Picture of the Day: Aaj ke gham ke naam

Posted on December 13, 2006
Filed Under >Owais Mughal, Economy & Development, Photo of the Day, Poetry, Society, Urdu
15 Comments
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Owais Mughal

aadmiat se hai baala aadmi ka martaba
pust himmat ye na howay, pust qaamat ho to ho

(A man’s destiny is much higher than humanity.
He can be short in height but should not be short on courage)

This photograph in Dawn (December 13, 2006) shows a homeless man on Karachi roads. The poor guy has wrapped himself in a cloth banner of a political party to save himself from winter temperatures.

I tried to read the urdu message on the banner. To me it seems like the words ‘huqooq ke-khilaf‘ (against the rights) are written on the banner. The dawn caption says that old man is put on the streets by his irresponsible children and is left to fend for himself by seeking alms.

kia hai qed mujhay os jagah pe zalim ne
jahaaN se saaf mera ghar dikhai deta hai

(I’ve been imprisoned at such a place,
that I can see from here my home clearly)

I was just touched by this photo and wanted to share with our readership. Imagine spending a winter night out in just 2 layers of clothing. lag pata jaaye ga! (You’ll know the reality).

chal ae hawa-e-zamistaaN, chal aur zor se chal
tu sard-mohri-e-ehbaab se ziyada nahiN

(O cold breeze, blow even stronger
You are not cooler than my cold acquaintances)

15 responses to “Picture of the Day: Aaj ke gham ke naam

  1. Bilal Zuberi says:

    Mariam, a fascinating point! Why do we not turn our mosques into homeless shelters at night? Kiaa hamaaraa daaman mailaa ho jaye gaa?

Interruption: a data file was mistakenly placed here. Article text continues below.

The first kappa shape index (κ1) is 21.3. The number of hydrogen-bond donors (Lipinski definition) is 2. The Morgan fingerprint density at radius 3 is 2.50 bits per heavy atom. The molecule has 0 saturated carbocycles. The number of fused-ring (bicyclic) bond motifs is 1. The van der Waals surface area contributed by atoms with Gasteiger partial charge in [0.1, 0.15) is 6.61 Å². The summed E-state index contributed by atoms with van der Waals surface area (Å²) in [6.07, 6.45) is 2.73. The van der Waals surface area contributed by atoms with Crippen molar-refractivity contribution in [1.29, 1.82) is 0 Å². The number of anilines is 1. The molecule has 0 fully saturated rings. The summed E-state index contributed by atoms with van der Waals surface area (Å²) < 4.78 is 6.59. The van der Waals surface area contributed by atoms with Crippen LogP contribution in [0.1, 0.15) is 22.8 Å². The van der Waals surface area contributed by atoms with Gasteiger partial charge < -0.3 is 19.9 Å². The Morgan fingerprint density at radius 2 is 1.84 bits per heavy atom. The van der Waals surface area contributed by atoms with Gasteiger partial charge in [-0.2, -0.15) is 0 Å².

I remember a few years ago when I traveled in a few US cities to question Pakistani Americans about philanthropy. In a mosque setting near LA I was told that when a few muslims in that community became homeless, the few who tried to help could not get the mosque officials to let them stay in the mosque. Instead, a nearby church allowed them to stay. What a pity! I guess Ishaa kay baad Eimaan per taalaa per jaataa hai.

    I am sure there are many exceptions – but in some sense many of our masjids have lost their centrality as social community building places. Now we go there on Fridays to attend obligatory namaaz, buy fruits after the namaaz, and all the time stay under the watchful eye of heavily armed guards.

  2. British Pakistani says:

    Oh My Lord, thats a really sad picture.
    Its heartbreaking seeings such people. I always find it worse seeing children, But since I dont have much understanding of such peoples circumstances, many questions cross my mind, where is his family? his children? his relatives?
    If a relative of mine was in such a condition, I am postive family members and other relatives would help him out financially.

    Its terrible seeing such sites, stays on my mind.

    May Allah help him, grant him warmth and safety, amin.

    However I know there are MANY people in pakistan who beg as an occupation, thats the worst thing one can do, I was in a state of shock when I was made aware of this reality.

    Oh Lord, save me from such tribualtions! and forgive me for everytime I whine, for the world is mine…

  3. Pakistani, though you were trying to be funny/sarcastic but in reality,Yes, you seem right.

    Mariam ,masjids are not guest houses. They’re closed after Isha prayers.

  4. Pakistani says:

    Iss sakhs ki ghurbat bhi umreeki saazish ho gi zaroor!

  5. Mariam says:

    There so many mosques in the city. Can’t he spend a spent a night there?

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